• Graphics huh?

    Graphics are a key part of 'video' games no? Reviewers are not a methodical process. It's an opinionated piece of writing about a person's experience playing a game. And besides early 3d games of n64/psx era, good visuals tend to hold up well. It's like saying classic art aren't worth looking at because of 'archaic' techniques. Snes games still look great. So do most last gen games that had a strong art component (wind waker, okami, ff12, etc).

    If I search an archive of old reviews and pick a game that is praised for 'great visuals' I'd tend to agree.
    The opposite should alsoapply. If a game was criticized for looking like shit a decade ago, would the graphics all of the sudden look great (I guess this is where the art analogy dies ;P) today?

    In the end, graphics are an important part of the gaming experience and it's well worth writing about in reviews if they stand out in a good or bad way. If a review was purely about gameplay, wouldn't it just be a substitute for a gamefaqs gameplay guide or a manual (oh manuals T_T)?

  • On Garnett's question regarding graphics and their importance in the enjoyment of a game, I would side with Jeff in the sense that for me graphical prowess and art direction are two side of the same coin.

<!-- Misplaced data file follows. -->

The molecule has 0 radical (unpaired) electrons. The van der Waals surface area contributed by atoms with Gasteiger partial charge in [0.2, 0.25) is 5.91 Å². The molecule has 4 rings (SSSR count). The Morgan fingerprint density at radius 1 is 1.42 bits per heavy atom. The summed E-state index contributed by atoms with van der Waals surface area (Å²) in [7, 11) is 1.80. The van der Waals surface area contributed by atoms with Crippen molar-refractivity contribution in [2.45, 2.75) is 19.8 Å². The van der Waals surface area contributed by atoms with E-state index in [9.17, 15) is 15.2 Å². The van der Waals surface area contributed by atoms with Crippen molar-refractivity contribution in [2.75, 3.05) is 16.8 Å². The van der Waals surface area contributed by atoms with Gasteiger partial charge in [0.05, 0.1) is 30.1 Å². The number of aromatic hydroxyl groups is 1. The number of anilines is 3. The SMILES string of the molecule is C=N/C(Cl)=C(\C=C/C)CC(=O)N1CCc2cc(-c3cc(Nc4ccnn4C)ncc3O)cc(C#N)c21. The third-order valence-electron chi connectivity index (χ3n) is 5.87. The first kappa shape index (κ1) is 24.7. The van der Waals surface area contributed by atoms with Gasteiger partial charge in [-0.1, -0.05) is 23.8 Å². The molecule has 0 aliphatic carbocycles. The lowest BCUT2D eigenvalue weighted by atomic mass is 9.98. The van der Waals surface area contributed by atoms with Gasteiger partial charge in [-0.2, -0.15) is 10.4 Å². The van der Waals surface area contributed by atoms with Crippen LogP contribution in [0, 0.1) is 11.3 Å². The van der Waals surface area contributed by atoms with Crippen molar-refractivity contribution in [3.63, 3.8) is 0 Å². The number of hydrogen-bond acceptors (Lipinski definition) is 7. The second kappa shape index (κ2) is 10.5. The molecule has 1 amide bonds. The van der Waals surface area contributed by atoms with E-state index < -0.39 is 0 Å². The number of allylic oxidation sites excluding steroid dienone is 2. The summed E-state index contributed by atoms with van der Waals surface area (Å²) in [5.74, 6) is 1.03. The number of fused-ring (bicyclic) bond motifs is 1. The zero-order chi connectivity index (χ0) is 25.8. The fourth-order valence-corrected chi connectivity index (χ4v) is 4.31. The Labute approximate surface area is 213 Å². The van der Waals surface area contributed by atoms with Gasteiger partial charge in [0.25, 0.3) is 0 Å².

For instance, I will replay Full throttle and Monkey island any day because their art direction was solid and they did not push the graphical power of the engine they worked in, they just focused on looking good because they had a ton of personality. On the other hand, I will never replay the early King's Quest, because they now look dated and horrible, the art direction not being as strong.
    I started to play games in the CGA era and I have to say, I am glad those days are long gone, but I also love to death the Bit Trip series and their clever use of pixel art. Sword and Swrocery was a great example of a game that shines through it's art direction and will not age, a good example of the opposite is Crash Bandicoot, play the early games and behold how ugly they have become. The library of the first PS is full of those games that tried to push an engine to its limit and ultimately doomed themselves to irrelevance five years down the line.